….so they say, come in small packages.
And today, the package was positively tiny….three little triplets, born to Breezy; our lovely, amiable ‘Bond Girl’ (owing to the fact that her ear tag is numbered 007!). They really are the smallest kids I’ve ever seen – two little boys & a girl. And the girl really is extraordinarily miniscule, as can be seen from this photo of her with her Mum:
It must’ve been a fascinating birth. Unfortunately I wasn’t there. Having checked the goats this morning, satsifying myself that Wolfie was fully recovered from yesterday’s scare & that nobody appeared likely to give birth during my brief absence I hurried off to Welsh Class, with the Ffarm – & not the language – on my mind. And it certainly showed; as my rusty vocabulary & grammar painfully ground the wheels of cognition at a snail’s pace. On top of which, the fact that I was so tired, too – having not retired to bed until 3.30am & getting up again at 06.00 – obviously didn’t exactly enhance my linguisitc performance.
The other thing which by now was seriously worrying me, however, was the fact that we still hadn’t received the results back from Thistle’s mastitic milk sample which I’d taken a full week before. I was naturally anxious to obtain the results ASAP as ‘proper’ treatment couldn’t commence until we could target the specific bacteria causing the problem; & the longer things lingered, the more difficult – inevitably – the condition would be to treat. And poor Thistle is still very much unwell; withdrawn, eating sparingly, & drinking little.
Normally we get the lab test results back after only a couple of days (it takes two days to culture a plate for mastitis) so I’d fully expected the Surgery to have the results on Monday; as the local laboratory should have received her sample on Friday with the culture yielding a result by the end of the weekend (albeit our Surgery unfortunately sends samples through the mail rather than by courier).
But we’d heard nothing. So I called in to the Practice in the hope of getting some answers; however there was no sign of the results, nor could anyone apparently remember having seen them. It was assumed the vet dealing with the case must’ve taken them from his ‘In’ tray to discuss them with me; & I was assured someone would call me back in due course.
I was also by now desperate to get several of the kids disbudded as the telltale bumps of horns were starting to appear & so far I hadn’t been able to secure a booking. However this couldn’t be arranged without the authority of the vet; as because there were so many kids to do, a callout was required. So all-in-all it was something of a wasted visit & I left the Surgery feeling worried & frustrated.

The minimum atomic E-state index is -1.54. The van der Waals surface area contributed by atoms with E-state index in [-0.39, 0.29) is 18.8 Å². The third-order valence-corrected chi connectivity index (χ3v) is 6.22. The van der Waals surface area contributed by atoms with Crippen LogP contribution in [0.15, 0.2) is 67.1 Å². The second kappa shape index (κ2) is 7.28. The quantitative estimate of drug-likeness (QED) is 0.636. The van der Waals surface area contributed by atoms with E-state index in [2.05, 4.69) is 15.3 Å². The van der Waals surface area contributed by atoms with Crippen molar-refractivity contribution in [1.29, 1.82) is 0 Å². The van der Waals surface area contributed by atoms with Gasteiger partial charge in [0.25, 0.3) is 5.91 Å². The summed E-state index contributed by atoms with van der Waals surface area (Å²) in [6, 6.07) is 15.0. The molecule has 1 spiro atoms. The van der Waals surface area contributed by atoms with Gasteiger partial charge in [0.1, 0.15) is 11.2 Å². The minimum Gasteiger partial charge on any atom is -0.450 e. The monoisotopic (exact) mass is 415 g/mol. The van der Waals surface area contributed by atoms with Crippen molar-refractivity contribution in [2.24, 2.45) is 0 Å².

My next stop was the Farmers’ Co-Op to purchase a drench gun which simply sucks up liquid rather than having one with the fancy fitments which require the exact-sized cap – which caused me so many problems last night when Wolfie needed drenching…..with a standard drench sold in an apparently non-standard drench bottle (how ridiculous).
Initially it appeared such a simple thing as a manual drench gun, just didn’t exist; however some delving around eventually unearthed said rare beastie – & thankfully at only around a quarter of the price of the ‘Carlos Fandango’ drench gun we have back at the Ffarm….somewhere….
Anyway; at least I’ve now got something for emergencies – & I’ll make sure I know exactly where it is kept so that there won’t be a repeat of yesterday evening’s debacle.
It was time to go home. I wanted to check on the goats; but I felt a strange heaviness, almost a reluctance; I somehow felt that I was letting Thistle down by not returning with a bagful of ‘goodies’ with which to treat her, & make her feel better; I didn’t relish yet another repeat of that tired, pained, accusing look.
But when I arrived I was at least relieved (if also somewhat surprised) to find Breezy delightedly nursing her three new offspring who staggered around awkwardly on their wobbly little legs, the weak little mumbling bleats answering their mothers’ own deeply-contented maternal rumble. I had left with some doubts, that morning as Breezy had been anxiously ‘chatting’ to me & following me around; so she’d evidently had her own suspicions. However, as she’d been doing this for a full 24 hours already, it really had seemed pointless to play the ‘waiting game’ any longer.
By evening the babies were finding their feet, albeit – owing to their diminutive size & obvious prematurity, slowly – with the tiny little girl shuffling along like an ancient mechanical toy. Whilst her ‘official’ name is Ceinlys I’ve nicknamed her Elf, owing partially to her extraordinarily diminutive size yet equally in part, to her sweet little pixie-like ears; this indicates she’ll probably always be a small goat as we tend to find that goats ‘grow into’ their ears: the kids with floppy ones won’t always look like that as the ears do eventually spring back up (unless they’re Anglo Nubians, of course!); it’s just that they’re too big & heavy for them at that tender age. And as kids & yearlings, many do tend to appear amusingly ‘Dumbo-esque’.
Meanwhile it had clearly been a harder day than I’d anticipated, for Breezy: I had been very sorry to miss the birth as I’d imagined she must have fired the kids out at incredibly high speed because they were so small; in fact I’m surprised she even noticed! On one occasion last year when after giving birth to what was apparently a large, single kid the new mum coughed & at the same time let fly a massive fart, as I walked past the pen. When I glanced in to check all was subsequently well, I was amazed to see her (also equally amazed) simultaneously looking behind her: at a second kid, expelled by said cough-&-fart reflex.
‘Nuff said – that’s the way to do it….! 🙂